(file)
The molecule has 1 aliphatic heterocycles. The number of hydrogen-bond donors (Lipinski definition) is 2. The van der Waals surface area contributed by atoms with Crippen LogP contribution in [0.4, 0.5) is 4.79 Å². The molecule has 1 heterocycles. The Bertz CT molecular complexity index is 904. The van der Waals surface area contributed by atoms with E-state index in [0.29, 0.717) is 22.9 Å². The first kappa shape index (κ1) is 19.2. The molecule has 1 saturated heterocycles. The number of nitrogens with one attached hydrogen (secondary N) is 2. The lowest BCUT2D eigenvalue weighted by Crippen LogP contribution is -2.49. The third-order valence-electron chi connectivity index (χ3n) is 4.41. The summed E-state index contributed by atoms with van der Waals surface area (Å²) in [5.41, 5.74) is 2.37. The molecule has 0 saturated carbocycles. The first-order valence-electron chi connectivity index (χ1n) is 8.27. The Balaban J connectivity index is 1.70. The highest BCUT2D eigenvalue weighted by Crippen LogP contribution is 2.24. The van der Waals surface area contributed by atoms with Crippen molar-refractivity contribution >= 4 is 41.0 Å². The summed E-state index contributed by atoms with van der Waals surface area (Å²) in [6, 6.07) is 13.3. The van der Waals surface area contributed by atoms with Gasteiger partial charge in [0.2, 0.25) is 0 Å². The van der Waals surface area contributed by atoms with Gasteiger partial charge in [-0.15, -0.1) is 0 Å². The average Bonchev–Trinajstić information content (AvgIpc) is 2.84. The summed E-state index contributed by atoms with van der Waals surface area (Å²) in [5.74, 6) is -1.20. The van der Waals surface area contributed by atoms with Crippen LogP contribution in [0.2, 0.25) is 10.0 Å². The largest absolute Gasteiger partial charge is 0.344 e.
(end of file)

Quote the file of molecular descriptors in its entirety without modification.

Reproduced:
The molecule has 1 aliphatic heterocycles. The number of hydrogen-bond donors (Lipinski definition) is 2. The van der Waals surface area contributed by atoms with Crippen LogP contribution in [0.4, 0.5) is 4.79 Å². The molecule has 1 heterocycles. The Bertz CT molecular complexity index is 904. The van der Waals surface area contributed by atoms with E-state index in [0.29, 0.717) is 22.9 Å². The first kappa shape index (κ1) is 19.2. The molecule has 1 saturated heterocycles. The number of nitrogens with one attached hydrogen (secondary N) is 2. The lowest BCUT2D eigenvalue weighted by Crippen LogP contribution is -2.49. The third-order valence-electron chi connectivity index (χ3n) is 4.41. The summed E-state index contributed by atoms with van der Waals surface area (Å²) in [5.41, 5.74) is 2.37. The molecule has 0 saturated carbocycles. The first-order valence-electron chi connectivity index (χ1n) is 8.27. The Balaban J connectivity index is 1.70. The highest BCUT2D eigenvalue weighted by Crippen LogP contribution is 2.24. The van der Waals surface area contributed by atoms with Crippen molar-refractivity contribution >= 4 is 41.0 Å². The summed E-state index contributed by atoms with van der Waals surface area (Å²) in [6, 6.07) is 13.3. The van der Waals surface area contributed by atoms with Gasteiger partial charge in [0.2, 0.25) is 0 Å². The van der Waals surface area contributed by atoms with Gasteiger partial charge in [-0.15, -0.1) is 0 Å². The average Bonchev–Trinajstić information content (AvgIpc) is 2.84. The summed E-state index contributed by atoms with van der Waals surface area (Å²) in [5.74, 6) is -1.20. The van der Waals surface area contributed by atoms with Crippen LogP contribution in [0.2, 0.25) is 10.0 Å². The largest absolute Gasteiger partial charge is 0.344 e.